Ok, I got a question, how did the whole emasulated asian male stereotype come about?

5/02/2005 08:35:00 AM  
Blogger Jenn said...

actually, that's a strange one. waaaay back when, during the silk road era, accounts of trade with china and the 'bizarre' chinese culture included very sexualized descriptions of the people -- women were hypermasculinized and thus hypersexualized, while men were seen as hyperfeminate and in many senses desexualized.

when chinese male labourers came to america, the perception switched again -- chinese men were seen as hypermasculine sexual deviants, much like black men. there was a huge fear of miscegenation between asian men and white women -- in a large part because at the time, chinese women were few and far between, not being allowed into america because of fears of prostitution.

to combat this fear of miscegenation and the hypersexualized asian male, there was a cultural shift towards depicting the chinese man as bumbling and foolish -- sort of as a way of making white men feel more secure about their own masculinity. there was a rekindling of the hyperfeminine asian male stereotype in film and novelizations, most famously in the bisexual and effeminate fu man chu character, which contributed greatly to the redefinition of asian males.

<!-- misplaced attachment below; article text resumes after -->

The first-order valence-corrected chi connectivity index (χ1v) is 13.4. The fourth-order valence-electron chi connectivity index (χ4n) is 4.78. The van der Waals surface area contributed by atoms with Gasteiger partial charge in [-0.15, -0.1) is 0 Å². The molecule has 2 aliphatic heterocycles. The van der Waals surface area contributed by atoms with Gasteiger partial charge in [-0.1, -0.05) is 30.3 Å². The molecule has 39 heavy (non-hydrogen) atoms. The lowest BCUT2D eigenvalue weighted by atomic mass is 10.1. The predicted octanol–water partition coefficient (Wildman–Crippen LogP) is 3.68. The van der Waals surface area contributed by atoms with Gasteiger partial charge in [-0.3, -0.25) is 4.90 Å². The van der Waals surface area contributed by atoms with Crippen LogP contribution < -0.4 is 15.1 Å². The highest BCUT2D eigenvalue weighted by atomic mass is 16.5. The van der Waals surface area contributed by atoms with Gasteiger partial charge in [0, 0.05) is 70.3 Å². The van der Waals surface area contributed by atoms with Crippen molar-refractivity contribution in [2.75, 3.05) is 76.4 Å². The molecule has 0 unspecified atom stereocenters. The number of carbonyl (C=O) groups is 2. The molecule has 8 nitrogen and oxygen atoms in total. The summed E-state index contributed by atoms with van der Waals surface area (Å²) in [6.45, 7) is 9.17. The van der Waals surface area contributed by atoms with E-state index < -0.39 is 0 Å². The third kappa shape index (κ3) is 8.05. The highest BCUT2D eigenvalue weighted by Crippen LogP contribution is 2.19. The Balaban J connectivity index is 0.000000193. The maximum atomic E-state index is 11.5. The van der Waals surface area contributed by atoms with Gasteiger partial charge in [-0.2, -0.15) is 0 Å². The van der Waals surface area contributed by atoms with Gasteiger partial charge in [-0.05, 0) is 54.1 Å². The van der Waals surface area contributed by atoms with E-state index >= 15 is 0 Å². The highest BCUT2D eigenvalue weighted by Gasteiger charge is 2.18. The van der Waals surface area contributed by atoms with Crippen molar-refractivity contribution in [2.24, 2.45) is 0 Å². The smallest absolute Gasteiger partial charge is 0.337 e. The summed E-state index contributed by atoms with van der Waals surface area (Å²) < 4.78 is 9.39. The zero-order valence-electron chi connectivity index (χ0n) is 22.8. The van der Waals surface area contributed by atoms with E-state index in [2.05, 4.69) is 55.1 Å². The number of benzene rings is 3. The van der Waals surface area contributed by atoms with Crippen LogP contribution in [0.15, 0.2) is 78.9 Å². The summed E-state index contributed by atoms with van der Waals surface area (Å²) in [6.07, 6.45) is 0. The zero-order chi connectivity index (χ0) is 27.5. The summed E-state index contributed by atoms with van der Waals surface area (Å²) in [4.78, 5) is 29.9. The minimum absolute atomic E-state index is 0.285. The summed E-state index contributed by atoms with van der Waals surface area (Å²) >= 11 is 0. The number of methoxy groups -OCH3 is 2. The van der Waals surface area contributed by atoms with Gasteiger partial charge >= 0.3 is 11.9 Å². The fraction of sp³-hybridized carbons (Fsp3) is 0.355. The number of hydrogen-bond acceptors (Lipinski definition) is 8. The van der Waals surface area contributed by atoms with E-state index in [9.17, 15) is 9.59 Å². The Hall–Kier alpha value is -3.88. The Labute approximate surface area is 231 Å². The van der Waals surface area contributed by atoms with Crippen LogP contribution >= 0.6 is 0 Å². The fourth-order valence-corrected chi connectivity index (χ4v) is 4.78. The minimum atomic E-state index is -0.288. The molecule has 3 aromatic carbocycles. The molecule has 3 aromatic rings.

feminization became emasculation (fu man chu was still hypersexual) through the final redefinition of asians as the model minority -- as a way to cope with the concept of a non-threatening 'model' minority group, this included a sexual conquest of asians by white culture (as well as the fact that it's considered nonsexual to be highly intelligent) -- this required asian women to be conquerable and desiring to be dominated by white men and asian men to be perceived as nonthreatening to whites, neither to white males as sexual competitors nor to white females as sexual predators. this was most notable in such films as Sixteen Candles which became the quintessential asian male Hollywood stereotype.

5/02/2005 11:24:00 AM